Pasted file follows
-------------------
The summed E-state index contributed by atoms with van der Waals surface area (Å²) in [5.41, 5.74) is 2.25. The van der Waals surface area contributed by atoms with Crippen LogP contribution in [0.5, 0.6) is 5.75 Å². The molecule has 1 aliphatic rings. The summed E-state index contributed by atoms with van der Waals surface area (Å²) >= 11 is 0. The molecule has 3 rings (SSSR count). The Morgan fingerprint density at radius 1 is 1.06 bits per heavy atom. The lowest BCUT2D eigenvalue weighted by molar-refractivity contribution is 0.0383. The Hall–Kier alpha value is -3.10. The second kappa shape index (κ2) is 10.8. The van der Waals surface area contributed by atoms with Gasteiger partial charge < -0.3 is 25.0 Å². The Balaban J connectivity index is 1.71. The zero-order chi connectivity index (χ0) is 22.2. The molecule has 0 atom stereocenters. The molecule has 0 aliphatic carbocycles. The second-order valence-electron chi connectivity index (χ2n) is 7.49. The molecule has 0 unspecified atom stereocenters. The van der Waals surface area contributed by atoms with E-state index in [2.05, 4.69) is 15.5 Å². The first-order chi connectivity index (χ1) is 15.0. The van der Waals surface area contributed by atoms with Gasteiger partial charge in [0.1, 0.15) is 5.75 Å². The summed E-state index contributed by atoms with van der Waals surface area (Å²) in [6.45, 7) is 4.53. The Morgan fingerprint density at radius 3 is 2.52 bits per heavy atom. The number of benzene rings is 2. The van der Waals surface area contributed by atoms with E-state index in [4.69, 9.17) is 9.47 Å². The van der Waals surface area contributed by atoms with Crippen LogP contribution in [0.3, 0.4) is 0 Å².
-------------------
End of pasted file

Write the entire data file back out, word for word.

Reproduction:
The summed E-state index contributed by atoms with van der Waals surface area (Å²) in [5.41, 5.74) is 2.25. The van der Waals surface area contributed by atoms with Crippen LogP contribution in [0.5, 0.6) is 5.75 Å². The molecule has 1 aliphatic rings. The summed E-state index contributed by atoms with van der Waals surface area (Å²) >= 11 is 0. The molecule has 3 rings (SSSR count). The Morgan fingerprint density at radius 1 is 1.06 bits per heavy atom. The lowest BCUT2D eigenvalue weighted by molar-refractivity contribution is 0.0383. The Hall–Kier alpha value is -3.10. The second kappa shape index (κ2) is 10.8. The van der Waals surface area contributed by atoms with Gasteiger partial charge < -0.3 is 25.0 Å². The Balaban J connectivity index is 1.71. The zero-order chi connectivity index (χ0) is 22.2. The molecule has 0 atom stereocenters. The molecule has 0 aliphatic carbocycles. The second-order valence-electron chi connectivity index (χ2n) is 7.49. The molecule has 0 unspecified atom stereocenters. The van der Waals surface area contributed by atoms with E-state index in [2.05, 4.69) is 15.5 Å². The first-order chi connectivity index (χ1) is 15.0. The van der Waals surface area contributed by atoms with Gasteiger partial charge in [0.1, 0.15) is 5.75 Å². The summed E-state index contributed by atoms with van der Waals surface area (Å²) in [6.45, 7) is 4.53. The Morgan fingerprint density at radius 3 is 2.52 bits per heavy atom. The number of benzene rings is 2. The van der Waals surface area contributed by atoms with E-state index in [4.69, 9.17) is 9.47 Å². The van der Waals surface area contributed by atoms with Crippen LogP contribution in [0.3, 0.4) is 0 Å².